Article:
You may not be aware — because, honestly, why? — but editorial and extra-editorial discussions have sometimes occurred regarding the very fun and exciting CONFLICT OF INTEREST RESERVOIR that often sits at the bottom of this column, whenever a book is released by a publishing entity which either pays money for this column or happens to be connected with an editor of this site. I always liked the RESERVOIR, which I instituted entirely on my own volition, because I think it’s useful to have a continual and impossible-to-ignore reminder as to the rather small nature of comics publishing on hand, particularly in situations where the line between criticism and advertising is perilously thin. Hopefully, I have gained something resembling your trust over the last two and a half years, or at least as much trust as can realistically be expected to manifest giving my writing, in large part, about books I have not read.
However, the nagging anxiety remains that because I have relegated a sometimes-large portion of the week’s list to a tiny paragraph at the bottom, I am not offering an entirely clear view of the week’s actual releases, to the extent that some hierarchy of importance will inevitably be gleaned from the layout of such a column (even setting aside the obviously hierarchical, qualitative guesswork central to the notion of SPOTLIGHT PICKS!). Moreover, the occasional week has passed when I did genuinely feel something from the RESERVOIR was of potentially far more interest than anything in the actual SPOTLIGHT, and as a result the column hasn’t effectively mirrored my direct impressions.
So, what I’m going to try to do for a while, is revamp the layout of the column a bit by adding a boldface blanket warning to the PLEASE NOTE paragraph (which I certainly set aside time to read every single week), and kneading the Fanta stuff into the column proper. Almost nobody has ever commented on the potential for such a change, but from the meager reactions I’ve gotten concerning this aspect of the column’s format, the RESERVOIR appears to be slightly less popular than it is popular anyway, and I kind of suspect some people don’t even read it.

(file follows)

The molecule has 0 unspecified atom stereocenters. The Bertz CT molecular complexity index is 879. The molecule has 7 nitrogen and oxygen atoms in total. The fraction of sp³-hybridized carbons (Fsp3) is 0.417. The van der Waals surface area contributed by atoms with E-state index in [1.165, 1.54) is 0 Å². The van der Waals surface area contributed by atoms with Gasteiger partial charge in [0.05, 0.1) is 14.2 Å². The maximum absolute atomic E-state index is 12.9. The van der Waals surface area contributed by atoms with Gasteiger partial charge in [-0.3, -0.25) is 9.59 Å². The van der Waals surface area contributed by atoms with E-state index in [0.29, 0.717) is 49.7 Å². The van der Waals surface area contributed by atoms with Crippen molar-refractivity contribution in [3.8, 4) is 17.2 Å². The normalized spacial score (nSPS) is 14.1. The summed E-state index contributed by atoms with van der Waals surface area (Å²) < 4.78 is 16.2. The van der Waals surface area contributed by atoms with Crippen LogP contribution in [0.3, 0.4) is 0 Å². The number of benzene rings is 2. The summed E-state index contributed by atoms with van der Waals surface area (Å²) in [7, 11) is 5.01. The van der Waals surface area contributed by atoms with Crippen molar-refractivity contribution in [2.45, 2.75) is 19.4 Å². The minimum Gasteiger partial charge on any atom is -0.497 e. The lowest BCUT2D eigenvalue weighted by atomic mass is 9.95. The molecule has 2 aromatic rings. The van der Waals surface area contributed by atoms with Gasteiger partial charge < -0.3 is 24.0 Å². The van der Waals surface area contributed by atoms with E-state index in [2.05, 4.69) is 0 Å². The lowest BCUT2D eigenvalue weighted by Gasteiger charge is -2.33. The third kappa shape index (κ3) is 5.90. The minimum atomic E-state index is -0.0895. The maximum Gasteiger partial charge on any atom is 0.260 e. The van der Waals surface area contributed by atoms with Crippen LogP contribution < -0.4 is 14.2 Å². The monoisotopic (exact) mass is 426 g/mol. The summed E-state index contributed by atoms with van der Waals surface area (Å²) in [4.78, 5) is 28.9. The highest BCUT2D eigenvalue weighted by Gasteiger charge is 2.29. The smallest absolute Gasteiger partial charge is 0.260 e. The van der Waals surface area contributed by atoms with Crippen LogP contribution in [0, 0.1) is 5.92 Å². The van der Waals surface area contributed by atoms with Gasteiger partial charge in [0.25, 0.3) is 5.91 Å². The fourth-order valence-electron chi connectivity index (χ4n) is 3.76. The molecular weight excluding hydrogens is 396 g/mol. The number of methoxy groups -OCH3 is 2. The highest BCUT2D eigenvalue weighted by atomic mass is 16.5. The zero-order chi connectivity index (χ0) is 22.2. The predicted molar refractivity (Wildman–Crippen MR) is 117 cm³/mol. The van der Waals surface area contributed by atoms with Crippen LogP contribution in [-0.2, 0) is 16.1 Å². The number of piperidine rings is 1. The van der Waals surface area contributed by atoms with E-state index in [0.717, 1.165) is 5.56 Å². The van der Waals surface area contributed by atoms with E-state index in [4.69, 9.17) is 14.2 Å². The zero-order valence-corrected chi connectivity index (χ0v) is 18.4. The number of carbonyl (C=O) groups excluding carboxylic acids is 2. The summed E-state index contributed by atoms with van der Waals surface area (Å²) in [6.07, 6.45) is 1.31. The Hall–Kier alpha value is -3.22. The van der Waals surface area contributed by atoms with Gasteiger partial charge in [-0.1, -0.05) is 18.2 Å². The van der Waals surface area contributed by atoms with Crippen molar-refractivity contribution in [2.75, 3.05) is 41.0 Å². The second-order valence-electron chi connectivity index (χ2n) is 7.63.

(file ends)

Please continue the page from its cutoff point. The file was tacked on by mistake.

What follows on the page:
In other words, we’re gonna experiment with a fully integrated list for a while. Please note the disclaimer below, etc. etc., I love you, XOXOXOXOXO.
PLEASE NOTE: What follows is not a series of capsule reviews but an annotated selection of items listed by Diamond Comic Distributors for release to comic book retailers in North America on the particular Wednesday identified in the column title above. Be aware that some of these comics may be published by Fantagraphics Books, the entity which also administers the posting of this column. Not every listed item will necessarily arrive at every comic book retailer, in that some items may be delayed and ordered quantities will vary. I have in all likelihood not read any of the comics listed below, in that they are not yet released as of the writing of this column, nor will I necessarily read or purchase every item identified; THIS WEEK IN COMICS! reflects only what I find to be potentially interesting.
The Great War – July 1, 1916: The First Day of the Battle of the Somme: You know, while we all had our backs turned – Joe Sacco became pretty damn prolific by graphic novel standards! This W.W. Norton & Company release is something different, however: an 11.5″ x 8.8″ landscape-format hardcover which folds out, accordion style, into a 54-page, 24-foot wordless panorama of the titular battle. Sacco and journalist Adam Hochschild will also have a text pieces on hand for a 16-page supplementary booklet. It’s not often Sacco’s drawing prowess is emphasized in the conversation surrounding his projects, though I’ve never really seen that aspect of his art as separable from his reportage; surely the rather cinematic sense of dramatics and staging he brings to these stories inevitably affect the connotation of his delivery. Consider the question now duly begged, though it’s been suggested that the artist is now keen on a more format-appropriate discarding of perspective and spatial literalism anyway. Samples; $35.00.
Rage of Poseidon: Oh my god, what the fuck – a SECOND accordion fold-out book from a major comics figure on the same day?! I remember back when one copy of Elvis Road would last us for years. Nonetheless, do allow Anders Nilsen to spoil you rotten with this horizontal opus tracking the ancient God of the Sea as he journeys from him home in silhouette through an unfamiliar 21t century. I believe this is adapted/compiled from one or more self-published editions, which themselves had origins in a slideshow presentation of the artist’s sketchbook stories. Also a hardcover, not a panorama, 80 pages at 10.5″ x 8″ from Drawn and Quarterly. Preview; $29.95.